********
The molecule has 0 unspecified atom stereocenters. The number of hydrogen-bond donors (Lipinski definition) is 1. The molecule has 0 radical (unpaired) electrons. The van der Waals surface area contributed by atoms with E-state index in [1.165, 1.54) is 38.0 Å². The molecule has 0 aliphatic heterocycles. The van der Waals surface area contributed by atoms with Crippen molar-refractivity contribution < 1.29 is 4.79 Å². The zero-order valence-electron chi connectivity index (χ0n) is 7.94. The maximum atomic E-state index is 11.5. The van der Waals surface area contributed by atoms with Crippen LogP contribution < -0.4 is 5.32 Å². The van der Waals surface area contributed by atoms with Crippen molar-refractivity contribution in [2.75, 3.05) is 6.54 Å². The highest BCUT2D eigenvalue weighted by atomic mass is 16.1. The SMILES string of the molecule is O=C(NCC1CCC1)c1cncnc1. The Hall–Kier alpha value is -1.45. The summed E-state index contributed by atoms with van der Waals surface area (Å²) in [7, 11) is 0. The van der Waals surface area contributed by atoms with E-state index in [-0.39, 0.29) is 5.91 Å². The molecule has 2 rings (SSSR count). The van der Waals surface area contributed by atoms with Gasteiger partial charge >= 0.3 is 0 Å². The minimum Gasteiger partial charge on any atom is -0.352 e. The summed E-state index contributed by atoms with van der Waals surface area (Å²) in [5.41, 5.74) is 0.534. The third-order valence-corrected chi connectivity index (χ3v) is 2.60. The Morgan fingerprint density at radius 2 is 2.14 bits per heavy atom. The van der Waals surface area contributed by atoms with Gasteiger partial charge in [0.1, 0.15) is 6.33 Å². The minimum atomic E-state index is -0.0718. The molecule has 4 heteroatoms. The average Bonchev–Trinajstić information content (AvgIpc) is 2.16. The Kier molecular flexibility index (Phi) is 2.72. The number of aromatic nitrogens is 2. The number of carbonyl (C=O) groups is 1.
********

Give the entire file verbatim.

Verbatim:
The molecule has 0 unspecified atom stereocenters. The number of hydrogen-bond donors (Lipinski definition) is 1. The molecule has 0 radical (unpaired) electrons. The van der Waals surface area contributed by atoms with E-state index in [1.165, 1.54) is 38.0 Å². The molecule has 0 aliphatic heterocycles. The van der Waals surface area contributed by atoms with Crippen molar-refractivity contribution < 1.29 is 4.79 Å². The zero-order valence-electron chi connectivity index (χ0n) is 7.94. The maximum atomic E-state index is 11.5. The van der Waals surface area contributed by atoms with Crippen LogP contribution < -0.4 is 5.32 Å². The van der Waals surface area contributed by atoms with Crippen molar-refractivity contribution in [2.75, 3.05) is 6.54 Å². The highest BCUT2D eigenvalue weighted by atomic mass is 16.1. The SMILES string of the molecule is O=C(NCC1CCC1)c1cncnc1. The Hall–Kier alpha value is -1.45. The summed E-state index contributed by atoms with van der Waals surface area (Å²) in [7, 11) is 0. The van der Waals surface area contributed by atoms with E-state index in [-0.39, 0.29) is 5.91 Å². The molecule has 2 rings (SSSR count). The van der Waals surface area contributed by atoms with Gasteiger partial charge >= 0.3 is 0 Å². The minimum Gasteiger partial charge on any atom is -0.352 e. The summed E-state index contributed by atoms with van der Waals surface area (Å²) in [5.41, 5.74) is 0.534. The third-order valence-corrected chi connectivity index (χ3v) is 2.60. The Morgan fingerprint density at radius 2 is 2.14 bits per heavy atom. The van der Waals surface area contributed by atoms with Gasteiger partial charge in [0.1, 0.15) is 6.33 Å². The minimum atomic E-state index is -0.0718. The molecule has 4 heteroatoms. The average Bonchev–Trinajstić information content (AvgIpc) is 2.16. The Kier molecular flexibility index (Phi) is 2.72. The number of aromatic nitrogens is 2. The number of carbonyl (C=O) groups is 1.